The Attorney-General Learns About The Separation Of Powers

January 16, 2014

By PATRICK KEYZER, Professor of Constitutional Law.

On 18 October last year I tweeted that the Criminal Law Amendment (Public Interest Declarations) Act was unconstitutional.

For those of you who haven’t been following this debate, or haven’t been following it closely, on 17 October 2013 the Newman Government enacted legislation that authorised the Queensland Attorney-General (at present, Jarrod Bleijie), to ask the Governor to make a “public interest declaration” that a sex offender released from detention by the Queensland Supreme Court or the Queensland Court of Appeal should be returned to prison if it was in the public interest to do so.

Just repeating that for emphasis: a politician could have the Governor (who in our tradition of responsible government must act on the advice of that politician) to send a person back to prison when they have been released by a court.

In short: this law would allow a politician to send a person to prison.

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Criminal Law Amendment (Public Interest Declarations) Act Deemed Unconstitutional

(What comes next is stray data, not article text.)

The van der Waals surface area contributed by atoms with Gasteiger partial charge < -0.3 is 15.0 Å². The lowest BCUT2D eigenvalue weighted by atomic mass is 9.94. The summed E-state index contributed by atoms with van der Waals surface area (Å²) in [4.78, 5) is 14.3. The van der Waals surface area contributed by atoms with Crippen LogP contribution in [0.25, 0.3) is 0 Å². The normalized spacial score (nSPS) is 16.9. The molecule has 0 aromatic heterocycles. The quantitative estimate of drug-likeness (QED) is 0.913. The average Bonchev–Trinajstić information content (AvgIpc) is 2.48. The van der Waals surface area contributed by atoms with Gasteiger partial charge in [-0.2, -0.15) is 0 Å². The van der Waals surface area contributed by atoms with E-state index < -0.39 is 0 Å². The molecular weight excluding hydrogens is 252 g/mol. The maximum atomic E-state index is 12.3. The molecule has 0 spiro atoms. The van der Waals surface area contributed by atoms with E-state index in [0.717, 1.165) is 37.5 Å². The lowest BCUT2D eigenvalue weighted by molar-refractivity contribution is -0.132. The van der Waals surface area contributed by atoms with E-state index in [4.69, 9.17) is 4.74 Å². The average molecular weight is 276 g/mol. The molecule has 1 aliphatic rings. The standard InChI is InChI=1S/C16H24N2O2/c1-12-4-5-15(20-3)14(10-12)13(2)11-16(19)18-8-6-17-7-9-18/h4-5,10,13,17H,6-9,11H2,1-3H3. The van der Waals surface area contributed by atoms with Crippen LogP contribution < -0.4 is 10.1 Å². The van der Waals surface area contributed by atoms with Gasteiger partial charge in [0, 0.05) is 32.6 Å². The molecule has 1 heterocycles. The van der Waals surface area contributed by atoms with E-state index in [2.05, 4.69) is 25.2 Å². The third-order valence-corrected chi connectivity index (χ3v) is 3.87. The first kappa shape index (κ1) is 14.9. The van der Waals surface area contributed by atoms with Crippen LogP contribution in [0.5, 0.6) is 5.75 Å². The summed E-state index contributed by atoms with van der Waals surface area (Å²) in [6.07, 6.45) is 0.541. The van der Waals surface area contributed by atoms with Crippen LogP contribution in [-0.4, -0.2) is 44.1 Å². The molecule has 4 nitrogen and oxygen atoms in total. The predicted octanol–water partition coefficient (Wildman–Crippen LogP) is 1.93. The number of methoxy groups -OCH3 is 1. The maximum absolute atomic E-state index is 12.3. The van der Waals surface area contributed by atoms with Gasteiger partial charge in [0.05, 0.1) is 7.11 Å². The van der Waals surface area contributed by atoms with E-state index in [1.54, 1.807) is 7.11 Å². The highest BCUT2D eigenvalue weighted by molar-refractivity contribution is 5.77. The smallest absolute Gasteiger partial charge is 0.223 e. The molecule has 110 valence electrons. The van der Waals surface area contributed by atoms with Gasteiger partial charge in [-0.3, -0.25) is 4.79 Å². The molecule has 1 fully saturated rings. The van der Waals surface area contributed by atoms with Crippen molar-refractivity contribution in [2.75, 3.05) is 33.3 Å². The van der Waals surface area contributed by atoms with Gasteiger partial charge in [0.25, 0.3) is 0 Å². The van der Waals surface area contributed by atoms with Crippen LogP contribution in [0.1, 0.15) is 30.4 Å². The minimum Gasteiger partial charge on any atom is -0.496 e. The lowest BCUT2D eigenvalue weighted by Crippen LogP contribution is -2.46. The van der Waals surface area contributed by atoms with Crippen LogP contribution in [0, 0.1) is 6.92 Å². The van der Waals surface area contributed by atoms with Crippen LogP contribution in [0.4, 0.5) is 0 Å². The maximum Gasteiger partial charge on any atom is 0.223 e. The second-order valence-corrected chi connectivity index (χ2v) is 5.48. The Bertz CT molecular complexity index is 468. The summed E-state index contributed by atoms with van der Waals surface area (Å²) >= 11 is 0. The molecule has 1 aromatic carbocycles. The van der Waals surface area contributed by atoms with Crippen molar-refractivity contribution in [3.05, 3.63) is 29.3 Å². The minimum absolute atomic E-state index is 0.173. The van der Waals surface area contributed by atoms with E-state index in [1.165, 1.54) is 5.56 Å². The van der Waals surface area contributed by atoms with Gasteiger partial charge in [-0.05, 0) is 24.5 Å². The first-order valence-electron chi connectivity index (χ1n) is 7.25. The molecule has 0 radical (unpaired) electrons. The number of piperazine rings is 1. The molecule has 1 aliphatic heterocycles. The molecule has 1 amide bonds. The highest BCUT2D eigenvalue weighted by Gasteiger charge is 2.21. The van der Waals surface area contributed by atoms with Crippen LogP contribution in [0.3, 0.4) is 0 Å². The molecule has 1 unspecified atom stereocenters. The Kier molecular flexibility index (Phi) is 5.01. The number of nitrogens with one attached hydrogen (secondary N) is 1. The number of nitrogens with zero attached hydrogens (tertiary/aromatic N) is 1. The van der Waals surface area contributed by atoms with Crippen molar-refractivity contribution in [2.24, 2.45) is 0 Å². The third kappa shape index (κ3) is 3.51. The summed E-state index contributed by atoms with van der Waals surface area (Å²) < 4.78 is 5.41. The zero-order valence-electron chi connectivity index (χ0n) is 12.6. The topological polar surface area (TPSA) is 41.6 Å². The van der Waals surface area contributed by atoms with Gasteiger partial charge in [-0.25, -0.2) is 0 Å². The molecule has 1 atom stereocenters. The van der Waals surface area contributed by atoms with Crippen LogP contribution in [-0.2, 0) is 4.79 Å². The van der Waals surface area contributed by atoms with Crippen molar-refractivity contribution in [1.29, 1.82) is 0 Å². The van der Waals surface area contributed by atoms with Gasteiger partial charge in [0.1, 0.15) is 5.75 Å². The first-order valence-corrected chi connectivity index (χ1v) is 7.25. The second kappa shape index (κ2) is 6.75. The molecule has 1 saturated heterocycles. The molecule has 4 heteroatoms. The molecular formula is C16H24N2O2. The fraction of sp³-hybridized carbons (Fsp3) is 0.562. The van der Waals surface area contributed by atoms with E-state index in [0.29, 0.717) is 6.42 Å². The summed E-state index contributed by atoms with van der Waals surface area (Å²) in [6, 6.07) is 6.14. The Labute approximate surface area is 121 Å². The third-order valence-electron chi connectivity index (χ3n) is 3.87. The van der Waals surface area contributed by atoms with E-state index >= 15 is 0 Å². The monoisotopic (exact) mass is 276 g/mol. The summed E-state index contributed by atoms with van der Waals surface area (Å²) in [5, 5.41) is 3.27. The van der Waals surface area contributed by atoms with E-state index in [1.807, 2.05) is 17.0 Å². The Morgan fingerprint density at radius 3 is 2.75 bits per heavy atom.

October 18, 2013

By PATRICK KEYZER, Professor of Constitutional Law.

The Criminal Law Amendment (Public Interest Declarations) Act is almost certainly unconstitutional.  The High Court has said previously that the imprisonment of a person who is judged to be dangerous can only be ordered by a court reviewing the evidence.  This unprecedented law usurps the role of the Supreme Court of Queensland and the Queensland Court of Appeal, giving the Attorney-General the judicial power to order that a person should be imprisoned.

This legislation will certainly be subjected to a constitutional challenge.

The Criminal Law Amendment (Public Interest Declarations) Bill 2013 can be accessed here: Criminal Law Amendment (Public Interest Declarations) Amendment Bill


Legal Challenges Of A National Child Abuse Royal Commission

November 13, 2012

The Australian’s Legal Affair’s editor, Chris Merritt recently covered the push for a commonwealth royal commission into child abuse.  When Julia Gillard revealed her plans, concerns emerged that the evidence gathered using the royal commission’s powers could not generally be used in criminal proceedings which may follow.  While the federal government has secured cooperation from NSW and Victoria in an endeavour to overcome constitutional limitations that may have restricted the scope of the enquiry, Patrick Keyzer, Director of the Institute for Law, Government and Policy comments on the doubts that may have been raised for the viability of such a commission.

To view the article, click the link below.

‘A Question of Justice’, The Australian, 13 November 2012